The emergence of the Varroa mite has become a formidable assassin that wreaks havoc on the microbiome of honey bees. But there is hope for a counterattack against this parasite as scientists are developing a bacterial treatment for the bees. 

Yet, the more pressing matters originate from man-made threats to the honey bees. There are major factors that are contributing to the decline, the first of which being the ever-popular use of pesticides. Farmers who spray pesticides on their crops are exposing all bees, not just honey bees, to harmful chemicals that are toxic to their bodies. Just one incident of pesticide exposure: decimation. Entire colonies are gone in as little as 24 hours, bee skeletons hitting the ground like raindrops. Near constant habitat destruction continues to decrease access to food sites and fragment honey bee colonies, forcing a search for new sources of nectar, thus leading to migration elsewhere. 

Luckily, honey bees do have human cheerleaders. In 2019, Senators Mike Woodard (D), Valerie Foushee (D), Natasha Marcus (D), and Mujtaba Mohammed (D) of North Carolina’s Senate, sponsored a bill called The Pollinator Protection Act (S496). The bill demanded more restrictions on insecticides, called neonicotinoids. 

Neonicotinoids directly impact the nervous system, resulting in nerve synapse damage and paralysis to unsuspecting insects and pollinators who come in contact with treated plant parts. In one respect, researchers argue that simply following bottle labels of neonicotinoid products is “safe” and will not likely result in any environmental threat, yet thirteen countries as of 2018 have banned neonicotinoids. As to the bill addressing this dangerous compound, the effort was short-lived as the bill failed to be heard in the Senate and House committees. Any further legislation must be done at the 2021 session.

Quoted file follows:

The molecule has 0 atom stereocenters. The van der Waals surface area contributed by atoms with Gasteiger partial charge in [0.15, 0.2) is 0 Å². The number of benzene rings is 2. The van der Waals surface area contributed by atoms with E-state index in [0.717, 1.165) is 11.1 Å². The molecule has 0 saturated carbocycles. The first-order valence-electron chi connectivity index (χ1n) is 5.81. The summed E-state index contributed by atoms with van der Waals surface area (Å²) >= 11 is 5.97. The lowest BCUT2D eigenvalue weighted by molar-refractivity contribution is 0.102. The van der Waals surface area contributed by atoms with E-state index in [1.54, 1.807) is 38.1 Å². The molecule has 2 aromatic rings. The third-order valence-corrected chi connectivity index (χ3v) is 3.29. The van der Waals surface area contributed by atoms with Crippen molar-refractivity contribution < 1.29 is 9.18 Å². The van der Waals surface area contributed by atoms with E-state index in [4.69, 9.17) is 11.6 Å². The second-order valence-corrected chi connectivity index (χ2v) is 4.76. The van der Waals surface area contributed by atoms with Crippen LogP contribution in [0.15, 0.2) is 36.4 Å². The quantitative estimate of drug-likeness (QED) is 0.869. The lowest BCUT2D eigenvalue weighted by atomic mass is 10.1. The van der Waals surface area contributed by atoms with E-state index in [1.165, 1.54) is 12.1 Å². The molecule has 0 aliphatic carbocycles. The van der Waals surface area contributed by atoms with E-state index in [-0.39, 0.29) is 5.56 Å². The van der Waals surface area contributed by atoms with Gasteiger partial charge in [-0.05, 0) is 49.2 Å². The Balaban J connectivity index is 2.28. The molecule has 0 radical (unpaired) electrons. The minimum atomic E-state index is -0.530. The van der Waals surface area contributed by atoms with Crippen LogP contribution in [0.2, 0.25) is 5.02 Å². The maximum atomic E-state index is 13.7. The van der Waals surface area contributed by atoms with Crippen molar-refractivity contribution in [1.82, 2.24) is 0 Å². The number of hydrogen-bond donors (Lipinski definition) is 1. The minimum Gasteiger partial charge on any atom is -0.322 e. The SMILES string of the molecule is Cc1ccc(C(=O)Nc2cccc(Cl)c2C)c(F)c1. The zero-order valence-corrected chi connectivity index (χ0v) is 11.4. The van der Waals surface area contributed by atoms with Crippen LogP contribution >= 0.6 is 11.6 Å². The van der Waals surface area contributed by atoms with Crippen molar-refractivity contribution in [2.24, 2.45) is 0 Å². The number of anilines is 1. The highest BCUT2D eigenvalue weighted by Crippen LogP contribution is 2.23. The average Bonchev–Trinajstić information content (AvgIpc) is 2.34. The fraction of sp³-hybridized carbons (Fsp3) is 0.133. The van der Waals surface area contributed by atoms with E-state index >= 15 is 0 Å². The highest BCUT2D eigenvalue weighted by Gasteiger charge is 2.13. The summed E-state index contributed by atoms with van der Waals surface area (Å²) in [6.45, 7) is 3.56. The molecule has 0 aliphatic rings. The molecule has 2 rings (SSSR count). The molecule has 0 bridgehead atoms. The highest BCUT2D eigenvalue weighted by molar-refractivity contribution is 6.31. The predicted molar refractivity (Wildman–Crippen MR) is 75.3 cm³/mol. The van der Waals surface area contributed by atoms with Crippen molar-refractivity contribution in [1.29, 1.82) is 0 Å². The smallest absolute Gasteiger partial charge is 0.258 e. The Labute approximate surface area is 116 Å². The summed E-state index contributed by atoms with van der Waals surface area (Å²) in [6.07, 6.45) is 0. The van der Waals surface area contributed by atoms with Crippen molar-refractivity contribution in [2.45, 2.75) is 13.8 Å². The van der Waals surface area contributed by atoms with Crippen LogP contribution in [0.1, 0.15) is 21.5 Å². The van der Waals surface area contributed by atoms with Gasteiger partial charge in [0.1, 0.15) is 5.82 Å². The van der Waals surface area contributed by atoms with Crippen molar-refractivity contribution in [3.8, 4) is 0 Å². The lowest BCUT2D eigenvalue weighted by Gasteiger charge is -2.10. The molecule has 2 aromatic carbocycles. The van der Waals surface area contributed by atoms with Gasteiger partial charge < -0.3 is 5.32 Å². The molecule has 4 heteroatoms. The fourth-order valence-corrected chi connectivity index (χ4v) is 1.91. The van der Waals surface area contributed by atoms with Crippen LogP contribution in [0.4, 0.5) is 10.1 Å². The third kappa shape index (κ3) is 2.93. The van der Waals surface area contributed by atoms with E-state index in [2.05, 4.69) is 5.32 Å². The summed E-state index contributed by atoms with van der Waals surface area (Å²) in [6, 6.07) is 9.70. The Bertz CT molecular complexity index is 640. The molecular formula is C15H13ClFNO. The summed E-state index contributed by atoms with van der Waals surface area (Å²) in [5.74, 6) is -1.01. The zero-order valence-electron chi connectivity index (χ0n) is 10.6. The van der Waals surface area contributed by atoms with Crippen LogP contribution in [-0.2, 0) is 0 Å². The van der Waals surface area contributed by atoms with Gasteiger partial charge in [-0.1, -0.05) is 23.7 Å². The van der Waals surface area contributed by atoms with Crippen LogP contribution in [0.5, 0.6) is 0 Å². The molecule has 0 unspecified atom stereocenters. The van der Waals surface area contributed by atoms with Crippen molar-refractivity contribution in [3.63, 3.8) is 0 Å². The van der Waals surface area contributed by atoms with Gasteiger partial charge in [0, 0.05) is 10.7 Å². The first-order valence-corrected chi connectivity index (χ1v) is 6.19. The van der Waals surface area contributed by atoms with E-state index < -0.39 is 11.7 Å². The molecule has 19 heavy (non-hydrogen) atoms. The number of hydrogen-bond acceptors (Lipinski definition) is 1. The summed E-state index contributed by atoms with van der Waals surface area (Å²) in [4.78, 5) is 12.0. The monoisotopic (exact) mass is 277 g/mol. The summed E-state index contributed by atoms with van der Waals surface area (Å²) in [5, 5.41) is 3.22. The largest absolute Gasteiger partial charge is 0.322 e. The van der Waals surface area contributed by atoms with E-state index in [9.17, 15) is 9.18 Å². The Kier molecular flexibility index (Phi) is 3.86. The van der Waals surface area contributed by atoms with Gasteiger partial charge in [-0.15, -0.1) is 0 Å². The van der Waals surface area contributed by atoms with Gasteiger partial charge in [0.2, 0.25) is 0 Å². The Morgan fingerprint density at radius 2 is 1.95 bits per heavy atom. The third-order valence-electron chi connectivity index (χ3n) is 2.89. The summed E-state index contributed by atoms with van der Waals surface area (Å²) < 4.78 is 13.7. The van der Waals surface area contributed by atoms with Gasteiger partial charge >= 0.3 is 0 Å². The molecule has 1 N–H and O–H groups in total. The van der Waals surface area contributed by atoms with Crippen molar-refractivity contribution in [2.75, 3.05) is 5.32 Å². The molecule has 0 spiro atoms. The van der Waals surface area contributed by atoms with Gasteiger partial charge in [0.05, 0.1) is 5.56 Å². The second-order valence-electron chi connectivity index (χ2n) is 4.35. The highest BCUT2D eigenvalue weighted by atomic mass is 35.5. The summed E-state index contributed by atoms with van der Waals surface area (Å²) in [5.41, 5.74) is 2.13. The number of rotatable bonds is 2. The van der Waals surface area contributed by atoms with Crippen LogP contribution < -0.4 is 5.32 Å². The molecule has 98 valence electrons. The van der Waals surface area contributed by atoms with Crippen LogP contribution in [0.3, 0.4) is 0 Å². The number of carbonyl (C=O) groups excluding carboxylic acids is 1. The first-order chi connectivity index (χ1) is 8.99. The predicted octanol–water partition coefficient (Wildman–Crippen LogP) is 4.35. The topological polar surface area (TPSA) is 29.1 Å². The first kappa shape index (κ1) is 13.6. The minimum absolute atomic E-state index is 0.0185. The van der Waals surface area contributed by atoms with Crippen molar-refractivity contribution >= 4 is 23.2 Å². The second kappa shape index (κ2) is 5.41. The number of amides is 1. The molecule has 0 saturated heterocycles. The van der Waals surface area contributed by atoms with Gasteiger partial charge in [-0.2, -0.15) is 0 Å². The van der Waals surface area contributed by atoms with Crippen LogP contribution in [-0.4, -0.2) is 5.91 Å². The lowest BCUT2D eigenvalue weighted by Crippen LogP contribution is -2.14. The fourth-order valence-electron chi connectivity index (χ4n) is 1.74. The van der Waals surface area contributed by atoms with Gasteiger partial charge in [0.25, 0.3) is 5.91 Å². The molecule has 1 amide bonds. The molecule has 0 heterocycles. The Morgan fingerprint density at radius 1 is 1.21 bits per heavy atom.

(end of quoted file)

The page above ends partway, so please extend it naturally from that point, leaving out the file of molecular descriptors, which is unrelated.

Various states from coast to coast have already implemented laws, many establishing habitat protection, outlawing certain pesticides, or raising awareness for beekeeping. On the federal level, there are few regulations that safeguard honey bees, but as of January 2020, the EPA is working to move legislation forward that outlaws a number of pesticides and neonicotinoids that harm bee populations. 

If you want to get involved and help protect the honey bees, you can do so in whatever means that you are capable of. Writing your local lawmakers, growing bee-friendly plants in your garden, or simply raising awareness for honey bee importance, protection, and celebration can spark change. We could all benefit from Dr. Tarpy’s suggestion of remaining “api-curious”, which is a friendly invitation to learn how to differentiate between bee species and understand how to support the honey bee. 

Tarpy reminds all who are able, “support local beekeeping communities, beekeepers are on the front lines of this issue”. If you want to jump in on the action, round up your fellow honey bee enthusiasts to keep our state insect thriving. 

Photo of bee collecting pollen courtesy of Getty Images